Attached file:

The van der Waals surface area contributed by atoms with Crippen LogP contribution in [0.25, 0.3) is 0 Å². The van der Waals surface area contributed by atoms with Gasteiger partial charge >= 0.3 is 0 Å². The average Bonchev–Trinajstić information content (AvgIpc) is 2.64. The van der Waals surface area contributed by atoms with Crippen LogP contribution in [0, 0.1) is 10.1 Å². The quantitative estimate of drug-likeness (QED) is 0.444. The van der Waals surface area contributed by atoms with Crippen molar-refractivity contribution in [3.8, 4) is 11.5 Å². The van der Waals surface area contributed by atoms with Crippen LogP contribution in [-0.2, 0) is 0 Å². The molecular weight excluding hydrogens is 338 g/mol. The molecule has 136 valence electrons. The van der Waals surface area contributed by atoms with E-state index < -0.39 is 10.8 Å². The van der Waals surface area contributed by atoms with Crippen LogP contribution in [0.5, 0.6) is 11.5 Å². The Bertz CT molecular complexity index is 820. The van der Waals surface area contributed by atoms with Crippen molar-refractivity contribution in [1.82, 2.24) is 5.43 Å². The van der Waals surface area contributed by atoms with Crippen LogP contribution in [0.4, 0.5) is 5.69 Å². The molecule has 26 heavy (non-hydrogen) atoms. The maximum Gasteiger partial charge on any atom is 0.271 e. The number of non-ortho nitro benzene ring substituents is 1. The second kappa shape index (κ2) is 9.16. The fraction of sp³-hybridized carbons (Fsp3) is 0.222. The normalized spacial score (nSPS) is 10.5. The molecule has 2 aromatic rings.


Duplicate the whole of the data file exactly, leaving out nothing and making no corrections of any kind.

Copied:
The van der Waals surface area contributed by atoms with Crippen LogP contribution in [0.25, 0.3) is 0 Å². The van der Waals surface area contributed by atoms with Gasteiger partial charge >= 0.3 is 0 Å². The average Bonchev–Trinajstić information content (AvgIpc) is 2.64. The van der Waals surface area contributed by atoms with Crippen LogP contribution in [0, 0.1) is 10.1 Å². The quantitative estimate of drug-likeness (QED) is 0.444. The van der Waals surface area contributed by atoms with Crippen molar-refractivity contribution in [3.8, 4) is 11.5 Å². The van der Waals surface area contributed by atoms with Crippen LogP contribution in [-0.2, 0) is 0 Å². The molecular weight excluding hydrogens is 338 g/mol. The molecule has 136 valence electrons. The van der Waals surface area contributed by atoms with E-state index < -0.39 is 10.8 Å². The van der Waals surface area contributed by atoms with Crippen LogP contribution in [0.5, 0.6) is 11.5 Å². The Bertz CT molecular complexity index is 820. The van der Waals surface area contributed by atoms with Crippen molar-refractivity contribution in [1.82, 2.24) is 5.43 Å². The van der Waals surface area contributed by atoms with Crippen LogP contribution in [0.4, 0.5) is 5.69 Å². The molecule has 26 heavy (non-hydrogen) atoms. The maximum Gasteiger partial charge on any atom is 0.271 e. The number of non-ortho nitro benzene ring substituents is 1. The second kappa shape index (κ2) is 9.16. The fraction of sp³-hybridized carbons (Fsp3) is 0.222. The normalized spacial score (nSPS) is 10.5. The molecule has 2 aromatic rings.